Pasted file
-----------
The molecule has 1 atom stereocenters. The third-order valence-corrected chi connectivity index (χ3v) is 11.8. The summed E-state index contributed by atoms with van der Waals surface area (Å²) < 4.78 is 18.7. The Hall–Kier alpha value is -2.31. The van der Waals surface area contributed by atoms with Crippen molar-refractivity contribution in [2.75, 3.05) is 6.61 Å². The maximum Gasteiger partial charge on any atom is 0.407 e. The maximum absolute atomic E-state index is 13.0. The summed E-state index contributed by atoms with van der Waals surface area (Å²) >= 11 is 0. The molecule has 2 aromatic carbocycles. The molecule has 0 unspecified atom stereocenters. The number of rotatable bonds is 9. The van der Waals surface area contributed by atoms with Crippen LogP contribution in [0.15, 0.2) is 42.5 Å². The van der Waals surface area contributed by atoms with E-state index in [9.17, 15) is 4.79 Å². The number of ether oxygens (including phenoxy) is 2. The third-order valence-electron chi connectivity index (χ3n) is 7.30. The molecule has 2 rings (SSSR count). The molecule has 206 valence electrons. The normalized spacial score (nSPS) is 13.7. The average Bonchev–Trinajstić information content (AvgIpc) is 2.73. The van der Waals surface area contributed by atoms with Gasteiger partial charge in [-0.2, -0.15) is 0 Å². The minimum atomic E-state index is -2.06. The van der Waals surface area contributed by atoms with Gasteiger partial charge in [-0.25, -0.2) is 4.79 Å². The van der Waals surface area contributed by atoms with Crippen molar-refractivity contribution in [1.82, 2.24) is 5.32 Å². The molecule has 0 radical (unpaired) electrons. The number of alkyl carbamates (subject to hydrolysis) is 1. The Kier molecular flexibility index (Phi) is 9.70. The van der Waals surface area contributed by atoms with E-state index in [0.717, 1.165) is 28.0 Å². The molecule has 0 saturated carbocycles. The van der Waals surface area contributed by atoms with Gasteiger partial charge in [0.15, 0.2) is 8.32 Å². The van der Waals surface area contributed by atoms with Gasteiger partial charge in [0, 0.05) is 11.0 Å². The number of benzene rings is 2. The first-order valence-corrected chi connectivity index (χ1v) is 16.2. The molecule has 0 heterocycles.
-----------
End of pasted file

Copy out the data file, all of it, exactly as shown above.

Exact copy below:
The molecule has 1 atom stereocenters. The third-order valence-corrected chi connectivity index (χ3v) is 11.8. The summed E-state index contributed by atoms with van der Waals surface area (Å²) < 4.78 is 18.7. The Hall–Kier alpha value is -2.31. The van der Waals surface area contributed by atoms with Crippen molar-refractivity contribution in [2.75, 3.05) is 6.61 Å². The maximum Gasteiger partial charge on any atom is 0.407 e. The maximum absolute atomic E-state index is 13.0. The summed E-state index contributed by atoms with van der Waals surface area (Å²) >= 11 is 0. The molecule has 2 aromatic carbocycles. The molecule has 0 unspecified atom stereocenters. The number of rotatable bonds is 9. The van der Waals surface area contributed by atoms with Crippen LogP contribution in [0.15, 0.2) is 42.5 Å². The van der Waals surface area contributed by atoms with E-state index in [9.17, 15) is 4.79 Å². The number of ether oxygens (including phenoxy) is 2. The third-order valence-electron chi connectivity index (χ3n) is 7.30. The molecule has 2 rings (SSSR count). The molecule has 206 valence electrons. The normalized spacial score (nSPS) is 13.7. The average Bonchev–Trinajstić information content (AvgIpc) is 2.73. The van der Waals surface area contributed by atoms with Gasteiger partial charge in [-0.2, -0.15) is 0 Å². The minimum atomic E-state index is -2.06. The van der Waals surface area contributed by atoms with Gasteiger partial charge in [-0.25, -0.2) is 4.79 Å². The van der Waals surface area contributed by atoms with Crippen molar-refractivity contribution in [1.82, 2.24) is 5.32 Å². The molecule has 0 radical (unpaired) electrons. The number of alkyl carbamates (subject to hydrolysis) is 1. The Kier molecular flexibility index (Phi) is 9.70. The van der Waals surface area contributed by atoms with E-state index in [0.717, 1.165) is 28.0 Å². The molecule has 0 saturated carbocycles. The van der Waals surface area contributed by atoms with Gasteiger partial charge in [0.15, 0.2) is 8.32 Å². The van der Waals surface area contributed by atoms with Gasteiger partial charge in [0, 0.05) is 11.0 Å². The number of benzene rings is 2. The first-order valence-corrected chi connectivity index (χ1v) is 16.2. The molecule has 0 heterocycles.